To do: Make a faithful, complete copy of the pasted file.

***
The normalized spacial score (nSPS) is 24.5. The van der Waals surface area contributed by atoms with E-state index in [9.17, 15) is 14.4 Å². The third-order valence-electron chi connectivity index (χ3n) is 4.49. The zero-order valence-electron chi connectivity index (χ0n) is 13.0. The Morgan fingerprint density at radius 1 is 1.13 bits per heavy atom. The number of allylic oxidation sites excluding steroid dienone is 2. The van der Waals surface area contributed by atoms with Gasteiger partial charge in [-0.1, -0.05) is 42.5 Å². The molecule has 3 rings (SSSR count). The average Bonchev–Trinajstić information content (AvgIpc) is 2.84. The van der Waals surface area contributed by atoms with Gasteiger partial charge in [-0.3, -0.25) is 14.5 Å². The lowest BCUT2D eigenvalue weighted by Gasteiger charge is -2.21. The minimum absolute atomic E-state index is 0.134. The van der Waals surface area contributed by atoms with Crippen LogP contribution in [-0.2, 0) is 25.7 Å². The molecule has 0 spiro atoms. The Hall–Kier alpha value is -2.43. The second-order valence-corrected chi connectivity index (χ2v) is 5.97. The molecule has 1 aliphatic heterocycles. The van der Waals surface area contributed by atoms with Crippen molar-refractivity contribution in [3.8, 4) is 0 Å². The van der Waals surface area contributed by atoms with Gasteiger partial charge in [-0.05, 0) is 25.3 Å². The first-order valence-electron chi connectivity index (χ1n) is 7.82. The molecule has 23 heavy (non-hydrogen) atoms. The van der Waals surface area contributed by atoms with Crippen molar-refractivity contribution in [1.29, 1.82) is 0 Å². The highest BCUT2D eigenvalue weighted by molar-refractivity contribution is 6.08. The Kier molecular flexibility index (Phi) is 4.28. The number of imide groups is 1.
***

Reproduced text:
The normalized spacial score (nSPS) is 24.5. The van der Waals surface area contributed by atoms with E-state index in [9.17, 15) is 14.4 Å². The third-order valence-electron chi connectivity index (χ3n) is 4.49. The zero-order valence-electron chi connectivity index (χ0n) is 13.0. The Morgan fingerprint density at radius 1 is 1.13 bits per heavy atom. The number of allylic oxidation sites excluding steroid dienone is 2. The van der Waals surface area contributed by atoms with Gasteiger partial charge in [-0.1, -0.05) is 42.5 Å². The molecule has 3 rings (SSSR count). The average Bonchev–Trinajstić information content (AvgIpc) is 2.84. The van der Waals surface area contributed by atoms with Gasteiger partial charge in [-0.3, -0.25) is 14.5 Å². The lowest BCUT2D eigenvalue weighted by Gasteiger charge is -2.21. The minimum absolute atomic E-state index is 0.134. The van der Waals surface area contributed by atoms with Crippen LogP contribution in [-0.2, 0) is 25.7 Å². The molecule has 0 spiro atoms. The Hall–Kier alpha value is -2.43. The second-order valence-corrected chi connectivity index (χ2v) is 5.97. The molecule has 1 aliphatic heterocycles. The van der Waals surface area contributed by atoms with Crippen molar-refractivity contribution in [3.8, 4) is 0 Å². The van der Waals surface area contributed by atoms with Gasteiger partial charge in [-0.05, 0) is 25.3 Å². The first-order valence-electron chi connectivity index (χ1n) is 7.82. The molecule has 23 heavy (non-hydrogen) atoms. The van der Waals surface area contributed by atoms with Crippen molar-refractivity contribution in [1.29, 1.82) is 0 Å². The highest BCUT2D eigenvalue weighted by molar-refractivity contribution is 6.08. The Kier molecular flexibility index (Phi) is 4.28. The number of imide groups is 1.